Trance Blu-ray Review
Dark core, lightweight edges; entertaining but frustrating.
PictureUnsurprisingly for a Danny Boyle film, Trance looks superb, brimming with vibrant colours and hyper-stylisation that was simply built for demo presentation; something which this Region B-locked UK release certainly delivers with its superior 1080p/AVC-encoded High Definition video rendition. Detail is impressive throughout, allowing for strong close-ups and longer shots, showcasing excellent skin textures and clothing weaves, with no sign of any edge enhancement, excessive DNR or otherwise untoward digital manipulation. The colour scheme is strong and broad, an expressive palette dominated by vibrant tones which are totally in-line with Boyle’s chosen style. Black levels are deep and rich, allowing for impressive shadow detail, and, if it weren’t for a smidge of softness and some fleeting noise, this would have easily earned a perfect-10 score. Even with those niggles it lands a secure demo-worthy rating.
SoundOn the aural front we get a stomping DTS-HD 5.1 Master Audio which also thankfully doesn’t promote the more boisterous elements at the expense of the subtler acoustics and ambient representation. Still, without a shadow of a doubt, the score is certainly the highlight, with Underworld’s Rick Smith pulling off yet another tour de force accompaniment for Boyle’s vision; the score driving the piece with increasingly furious frenzy. Dialogue comes across clearly and coherently throughout, dominating the frontal array wherever necessary.
Effects are myriad, given life across an energetic soundscape which crafts healthy atmosphere for most every sequence, working in tandem with the aforementioned score to deliver a powerful, at times stunning aural accompaniment. With a fair amount of LFE heft, this offering is impressive and demo quality, although the fact that it has been technically ‘downgraded’ from the 7.1 track that adorns the US counterpart sees it fall short of earning at perfect 10 rating. Still, for most fans – and the majority who don’t even have an eight-speaker setup – this UK release will be more than enough.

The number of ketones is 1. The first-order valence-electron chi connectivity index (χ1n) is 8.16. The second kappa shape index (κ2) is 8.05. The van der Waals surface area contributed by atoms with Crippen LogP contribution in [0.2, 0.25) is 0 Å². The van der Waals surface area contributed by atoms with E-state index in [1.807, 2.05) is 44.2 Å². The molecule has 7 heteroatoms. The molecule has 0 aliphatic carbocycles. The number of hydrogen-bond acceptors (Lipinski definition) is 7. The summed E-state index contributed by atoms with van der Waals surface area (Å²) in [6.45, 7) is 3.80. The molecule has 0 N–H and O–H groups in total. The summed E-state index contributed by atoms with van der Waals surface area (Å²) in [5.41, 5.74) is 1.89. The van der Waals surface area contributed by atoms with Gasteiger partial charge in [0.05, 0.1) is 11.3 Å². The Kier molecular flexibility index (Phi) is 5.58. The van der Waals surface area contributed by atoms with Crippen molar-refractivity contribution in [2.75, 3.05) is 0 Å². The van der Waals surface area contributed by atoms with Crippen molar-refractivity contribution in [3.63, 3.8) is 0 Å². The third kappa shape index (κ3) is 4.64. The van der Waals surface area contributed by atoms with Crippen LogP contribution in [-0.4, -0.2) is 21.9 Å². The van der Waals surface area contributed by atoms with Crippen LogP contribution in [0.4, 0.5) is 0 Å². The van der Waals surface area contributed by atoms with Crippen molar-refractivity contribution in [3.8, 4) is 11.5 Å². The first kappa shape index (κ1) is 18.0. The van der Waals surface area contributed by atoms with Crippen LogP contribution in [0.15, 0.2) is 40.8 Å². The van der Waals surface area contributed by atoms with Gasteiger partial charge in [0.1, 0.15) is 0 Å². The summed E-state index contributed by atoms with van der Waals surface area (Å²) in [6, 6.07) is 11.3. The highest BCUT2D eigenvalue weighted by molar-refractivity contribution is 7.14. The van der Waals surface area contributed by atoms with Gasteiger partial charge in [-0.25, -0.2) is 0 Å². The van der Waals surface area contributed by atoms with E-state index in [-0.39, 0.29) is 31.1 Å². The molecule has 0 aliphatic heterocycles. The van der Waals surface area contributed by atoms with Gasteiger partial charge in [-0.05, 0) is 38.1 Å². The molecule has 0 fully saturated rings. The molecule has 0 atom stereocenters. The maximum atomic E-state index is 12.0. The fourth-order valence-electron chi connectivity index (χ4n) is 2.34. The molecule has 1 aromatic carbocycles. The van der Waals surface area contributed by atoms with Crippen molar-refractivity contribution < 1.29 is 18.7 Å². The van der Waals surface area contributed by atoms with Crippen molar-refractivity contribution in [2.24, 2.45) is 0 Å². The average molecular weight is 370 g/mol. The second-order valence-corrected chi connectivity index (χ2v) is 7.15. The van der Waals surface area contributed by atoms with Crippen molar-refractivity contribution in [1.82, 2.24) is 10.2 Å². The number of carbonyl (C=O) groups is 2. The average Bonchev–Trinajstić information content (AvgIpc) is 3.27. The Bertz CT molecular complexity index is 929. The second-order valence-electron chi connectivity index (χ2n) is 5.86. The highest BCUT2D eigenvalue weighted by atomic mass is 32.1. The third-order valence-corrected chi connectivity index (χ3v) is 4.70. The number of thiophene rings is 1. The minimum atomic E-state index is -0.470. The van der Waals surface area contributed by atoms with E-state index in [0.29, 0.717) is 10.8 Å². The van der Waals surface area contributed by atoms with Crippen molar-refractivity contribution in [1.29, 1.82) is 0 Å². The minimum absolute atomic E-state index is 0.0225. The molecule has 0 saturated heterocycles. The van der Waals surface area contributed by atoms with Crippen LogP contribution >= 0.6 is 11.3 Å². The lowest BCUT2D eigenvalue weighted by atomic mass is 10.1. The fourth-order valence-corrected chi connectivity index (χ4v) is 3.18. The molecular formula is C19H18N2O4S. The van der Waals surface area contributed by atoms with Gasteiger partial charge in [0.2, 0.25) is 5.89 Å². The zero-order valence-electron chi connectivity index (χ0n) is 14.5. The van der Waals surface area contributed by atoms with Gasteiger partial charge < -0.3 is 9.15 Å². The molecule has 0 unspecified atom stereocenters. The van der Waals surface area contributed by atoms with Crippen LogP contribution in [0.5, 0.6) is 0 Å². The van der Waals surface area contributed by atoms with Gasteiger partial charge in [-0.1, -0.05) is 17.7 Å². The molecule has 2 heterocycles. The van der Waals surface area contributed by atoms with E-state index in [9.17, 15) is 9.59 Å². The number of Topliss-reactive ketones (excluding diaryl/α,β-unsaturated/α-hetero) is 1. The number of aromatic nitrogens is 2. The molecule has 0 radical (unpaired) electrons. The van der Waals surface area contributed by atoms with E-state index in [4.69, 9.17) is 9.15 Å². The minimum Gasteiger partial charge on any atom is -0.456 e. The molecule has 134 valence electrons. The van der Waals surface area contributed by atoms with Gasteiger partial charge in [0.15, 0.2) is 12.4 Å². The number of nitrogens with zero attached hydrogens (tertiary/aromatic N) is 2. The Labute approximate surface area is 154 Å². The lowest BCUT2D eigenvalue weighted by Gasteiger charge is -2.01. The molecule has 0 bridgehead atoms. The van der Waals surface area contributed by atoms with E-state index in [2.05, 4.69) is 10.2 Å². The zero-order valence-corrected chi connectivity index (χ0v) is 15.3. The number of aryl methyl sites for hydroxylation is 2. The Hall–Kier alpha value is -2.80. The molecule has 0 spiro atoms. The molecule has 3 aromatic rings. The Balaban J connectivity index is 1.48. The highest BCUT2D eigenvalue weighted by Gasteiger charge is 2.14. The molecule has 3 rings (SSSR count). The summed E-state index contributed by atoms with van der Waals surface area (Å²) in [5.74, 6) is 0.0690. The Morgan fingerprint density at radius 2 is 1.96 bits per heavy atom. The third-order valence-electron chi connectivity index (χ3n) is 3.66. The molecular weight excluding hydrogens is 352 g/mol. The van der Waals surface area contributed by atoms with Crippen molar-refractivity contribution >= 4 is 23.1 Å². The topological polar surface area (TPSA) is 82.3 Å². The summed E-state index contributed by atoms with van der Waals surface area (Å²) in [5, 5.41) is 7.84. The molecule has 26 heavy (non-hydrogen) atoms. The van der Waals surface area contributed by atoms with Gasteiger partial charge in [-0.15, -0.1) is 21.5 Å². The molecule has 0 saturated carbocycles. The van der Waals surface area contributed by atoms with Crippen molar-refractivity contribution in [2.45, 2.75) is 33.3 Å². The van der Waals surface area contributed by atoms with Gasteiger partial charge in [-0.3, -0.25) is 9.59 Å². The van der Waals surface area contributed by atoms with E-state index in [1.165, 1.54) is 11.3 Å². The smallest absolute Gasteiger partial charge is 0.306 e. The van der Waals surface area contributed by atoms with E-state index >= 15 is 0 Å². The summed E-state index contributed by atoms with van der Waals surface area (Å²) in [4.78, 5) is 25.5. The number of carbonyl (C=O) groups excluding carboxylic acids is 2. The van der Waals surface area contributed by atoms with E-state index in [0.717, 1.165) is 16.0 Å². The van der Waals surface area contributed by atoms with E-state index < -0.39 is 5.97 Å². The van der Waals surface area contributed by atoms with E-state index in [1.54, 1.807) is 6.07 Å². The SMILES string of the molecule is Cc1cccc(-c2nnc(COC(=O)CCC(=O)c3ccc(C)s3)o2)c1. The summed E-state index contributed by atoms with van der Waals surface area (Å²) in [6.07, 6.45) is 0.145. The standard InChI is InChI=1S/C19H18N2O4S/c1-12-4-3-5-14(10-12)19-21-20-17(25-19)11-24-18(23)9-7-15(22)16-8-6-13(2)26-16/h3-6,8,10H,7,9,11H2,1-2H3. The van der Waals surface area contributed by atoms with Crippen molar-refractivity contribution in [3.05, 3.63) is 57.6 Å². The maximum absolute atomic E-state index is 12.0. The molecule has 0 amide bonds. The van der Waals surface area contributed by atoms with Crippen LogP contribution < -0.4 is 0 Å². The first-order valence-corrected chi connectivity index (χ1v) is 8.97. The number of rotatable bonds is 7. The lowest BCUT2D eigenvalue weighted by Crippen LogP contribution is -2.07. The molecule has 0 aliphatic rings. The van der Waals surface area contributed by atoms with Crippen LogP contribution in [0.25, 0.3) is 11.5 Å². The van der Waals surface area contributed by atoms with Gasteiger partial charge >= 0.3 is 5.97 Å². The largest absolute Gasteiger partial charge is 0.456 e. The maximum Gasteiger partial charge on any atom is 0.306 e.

NB. It should also be noted that, whilst we lose all of the alternative language tracks, we do gain an Audio Description offering.
ExtrasHere too the UK release appears to be at the disadvantage of its superior US counterpart, an occurrence which happens in more frequency than it should, with the US release boasting a couple of extras that haven’t made it across the pond, the only notable omission being the 13-minute Short Film entitled Eugene. Everything else is present and accounted for.
Making Trance is a four-part half-hour Documentary split into: Danny’s Film Noir, Hypnotherapy, The Look and The Final Rewrite, looking at everything from the modern noir subject to the incorporation of hypnotherapy, from the visual look to the editing process which effectively dictated the final rewrite of the script. Informative, interesting and comprehensive, this is well worth checking out.
Danny Boyle Film Retrospective spends a quarter of an hour looking back at Boyle’s film career, and taking us through some common themes and ideas, as well as his reasons for making each of them.
Seventeen minutes of Deleted Scenes split into seven sequences which are little more than brief, inconsequential additions to scenes already present in the feature. Seriously, there’s nothing here that’ll make you jump up and down wishing for it to be reincorporated into the main feature, and perhaps only one of the scenes is even worthy of your time at all.
The disc is rounded off by the Theatrical Trailer.
VerdictIf you’re prepared to accept the fact that Trance may not be quite as deep and enthralling as the taglines would suggest – that it isn’t Danny Boyle’s answer to Inception; that it’s merely an engaging but throwaway little heist flick in the same vein as anything from Guy Ritchie’s canon – then you’ll likely find it an entertaining way to spend a little over an hour-and-a-half of your time. Perhaps a more considered plot, some less predictably unpredictable characterisations, and some more thought when it comes to a meaningful conclusion would have given this a decent shot at a forging a lasting impression, but, as is, it’s fun, flashy and frenetic, utterly throwaway thriller. Psychological mind-games always make for an interesting starting point, it’s just a shame that this thriller didn’t capitalise on the potential, instead going for style over substance and twists over thoughtfulness.
On Region B locked UK Blu-ray we unfortunately miss out on some of the US features – not least the 7.1 mix and the Short Film extra, but the package is still decent enough to entice those who don’t want to import: the 5.1 alternative is still impressive, the video is stunning, and all the rest of the extras are present and accounted for. If you enjoyed the movie and don’t want to import, this is a solid enough release, but if you’re just curious it’s probably only worth a rental and, after that, you’ll then have to decide whether to pick up this release or venture further afield for a superior edition.
Suggested retail price when reviewed: £19.99
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